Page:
Steve Chapman

These outsiders profited from a belief that established ways of doing things have led us off a cliff, as well as a widespread alarm at fiscal excess. This combination was neatly, though crudely, captured by Carl Paladino, who won the Republican nomination for governor of New York, in his promise to "take a baseball bat to Albany."

Paladino vowed to kill the Islamic center near Ground Zero by using the state's eminent domain power to seize the property -- not exactly a small-government approach. With his incendiary rhetoric and fondness for racist jokes, he exemplifies the ugly side of the movement. But he would not have won the primary without his demand to curb public employee unions and slash state spending.

Conservatives are sometimes accused of being more interested in finding heretics than converts. Tea partiers offer a wrinkle on that. They are determined to root out RINOs (Republicans in Name Only), who they think have betrayed the party's economic principles. But in their own ranks, they seem happy to have everyone with an aversion to the enlargement of government, no matter how crackpot they may be on other issues.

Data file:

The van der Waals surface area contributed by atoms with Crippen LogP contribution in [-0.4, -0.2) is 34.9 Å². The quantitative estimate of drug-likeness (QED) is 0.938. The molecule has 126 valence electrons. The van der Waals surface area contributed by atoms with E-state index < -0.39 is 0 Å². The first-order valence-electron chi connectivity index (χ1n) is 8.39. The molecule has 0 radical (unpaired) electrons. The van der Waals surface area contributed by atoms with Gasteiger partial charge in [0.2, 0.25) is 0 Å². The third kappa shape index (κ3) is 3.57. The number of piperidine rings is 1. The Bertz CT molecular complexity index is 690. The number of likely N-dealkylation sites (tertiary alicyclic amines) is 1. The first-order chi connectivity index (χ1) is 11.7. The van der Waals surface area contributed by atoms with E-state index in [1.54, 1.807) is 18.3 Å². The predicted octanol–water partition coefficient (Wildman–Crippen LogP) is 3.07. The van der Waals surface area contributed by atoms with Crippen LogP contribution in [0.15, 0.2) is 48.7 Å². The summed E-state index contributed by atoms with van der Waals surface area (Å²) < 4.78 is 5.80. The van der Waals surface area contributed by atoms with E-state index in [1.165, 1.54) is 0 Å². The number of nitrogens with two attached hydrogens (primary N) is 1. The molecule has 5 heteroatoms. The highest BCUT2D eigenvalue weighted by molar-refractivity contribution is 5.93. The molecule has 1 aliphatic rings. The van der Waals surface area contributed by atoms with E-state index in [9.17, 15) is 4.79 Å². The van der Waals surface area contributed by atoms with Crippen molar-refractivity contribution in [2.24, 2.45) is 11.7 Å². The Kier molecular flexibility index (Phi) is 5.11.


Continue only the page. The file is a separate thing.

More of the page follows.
Back in the 1990s, there was a cranky, conspiracy-minded Texas billionaire who had nightmares about free trade with Mexico and imagined that fixing government was as simple as fixing a car. Like Angle and Paladino, Ross Perot sometimes sounded as though he had gone off his meds.

But railing against budget deficits, he captured a staggering 19 percent of the vote as a third-party candidate in the 1992 presidential race against George H.W. Bush and Bill Clinton. The movement he inspired helped force Democrats and Republicans in Washington to restrain expenditures, balance the federal budget and generally stop acting as though there was no tomorrow.

It would be a great thing if sensible, temperate, consistently libertarian citizens would mobilize en masse to force similar changes today. Until then, the tea party will have to do.

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Steve Chapman

Steve Chapman is a columnist and editorial writer for the Chicago Tribune.

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